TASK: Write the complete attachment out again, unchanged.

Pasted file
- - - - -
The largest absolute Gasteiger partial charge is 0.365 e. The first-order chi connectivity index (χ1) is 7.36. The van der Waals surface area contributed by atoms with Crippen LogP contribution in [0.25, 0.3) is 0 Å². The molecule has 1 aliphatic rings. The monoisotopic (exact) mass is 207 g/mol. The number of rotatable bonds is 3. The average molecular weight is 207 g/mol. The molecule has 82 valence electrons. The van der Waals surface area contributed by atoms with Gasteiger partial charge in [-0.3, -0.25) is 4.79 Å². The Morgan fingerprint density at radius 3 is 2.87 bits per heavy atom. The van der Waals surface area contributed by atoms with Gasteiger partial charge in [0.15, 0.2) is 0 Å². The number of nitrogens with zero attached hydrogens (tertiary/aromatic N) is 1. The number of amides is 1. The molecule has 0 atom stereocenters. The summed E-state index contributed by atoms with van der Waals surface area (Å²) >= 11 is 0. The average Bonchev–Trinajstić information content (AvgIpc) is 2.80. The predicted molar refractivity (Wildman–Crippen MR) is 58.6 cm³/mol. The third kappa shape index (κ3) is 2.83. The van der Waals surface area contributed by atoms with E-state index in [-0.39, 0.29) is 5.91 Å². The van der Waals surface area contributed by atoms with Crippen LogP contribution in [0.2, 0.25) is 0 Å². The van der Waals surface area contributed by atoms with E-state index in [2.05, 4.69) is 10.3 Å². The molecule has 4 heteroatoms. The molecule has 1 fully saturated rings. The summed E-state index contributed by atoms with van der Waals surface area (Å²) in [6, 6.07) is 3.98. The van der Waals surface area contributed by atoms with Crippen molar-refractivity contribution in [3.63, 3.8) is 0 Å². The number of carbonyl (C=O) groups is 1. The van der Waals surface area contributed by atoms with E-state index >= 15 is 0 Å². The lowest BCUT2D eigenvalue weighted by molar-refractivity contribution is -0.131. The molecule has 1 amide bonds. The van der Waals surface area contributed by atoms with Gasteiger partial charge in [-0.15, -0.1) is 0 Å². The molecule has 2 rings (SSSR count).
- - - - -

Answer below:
The largest absolute Gasteiger partial charge is 0.365 e. The first-order chi connectivity index (χ1) is 7.36. The van der Waals surface area contributed by atoms with Crippen LogP contribution in [0.25, 0.3) is 0 Å². The molecule has 1 aliphatic rings. The monoisotopic (exact) mass is 207 g/mol. The number of rotatable bonds is 3. The average molecular weight is 207 g/mol. The molecule has 82 valence electrons. The van der Waals surface area contributed by atoms with Gasteiger partial charge in [-0.3, -0.25) is 4.79 Å². The Morgan fingerprint density at radius 3 is 2.87 bits per heavy atom. The van der Waals surface area contributed by atoms with Gasteiger partial charge in [0.15, 0.2) is 0 Å². The number of nitrogens with zero attached hydrogens (tertiary/aromatic N) is 1. The number of amides is 1. The molecule has 0 atom stereocenters. The summed E-state index contributed by atoms with van der Waals surface area (Å²) >= 11 is 0. The average Bonchev–Trinajstić information content (AvgIpc) is 2.80. The predicted molar refractivity (Wildman–Crippen MR) is 58.6 cm³/mol. The third kappa shape index (κ3) is 2.83. The van der Waals surface area contributed by atoms with E-state index in [-0.39, 0.29) is 5.91 Å². The van der Waals surface area contributed by atoms with Crippen LogP contribution in [0.2, 0.25) is 0 Å². The van der Waals surface area contributed by atoms with E-state index in [2.05, 4.69) is 10.3 Å². The molecule has 4 heteroatoms. The molecule has 1 fully saturated rings. The summed E-state index contributed by atoms with van der Waals surface area (Å²) in [6, 6.07) is 3.98. The van der Waals surface area contributed by atoms with Crippen molar-refractivity contribution in [3.63, 3.8) is 0 Å². The number of carbonyl (C=O) groups is 1. The van der Waals surface area contributed by atoms with E-state index >= 15 is 0 Å². The lowest BCUT2D eigenvalue weighted by molar-refractivity contribution is -0.131. The molecule has 1 amide bonds. The van der Waals surface area contributed by atoms with Gasteiger partial charge in [-0.15, -0.1) is 0 Å². The molecule has 2 rings (SSSR count).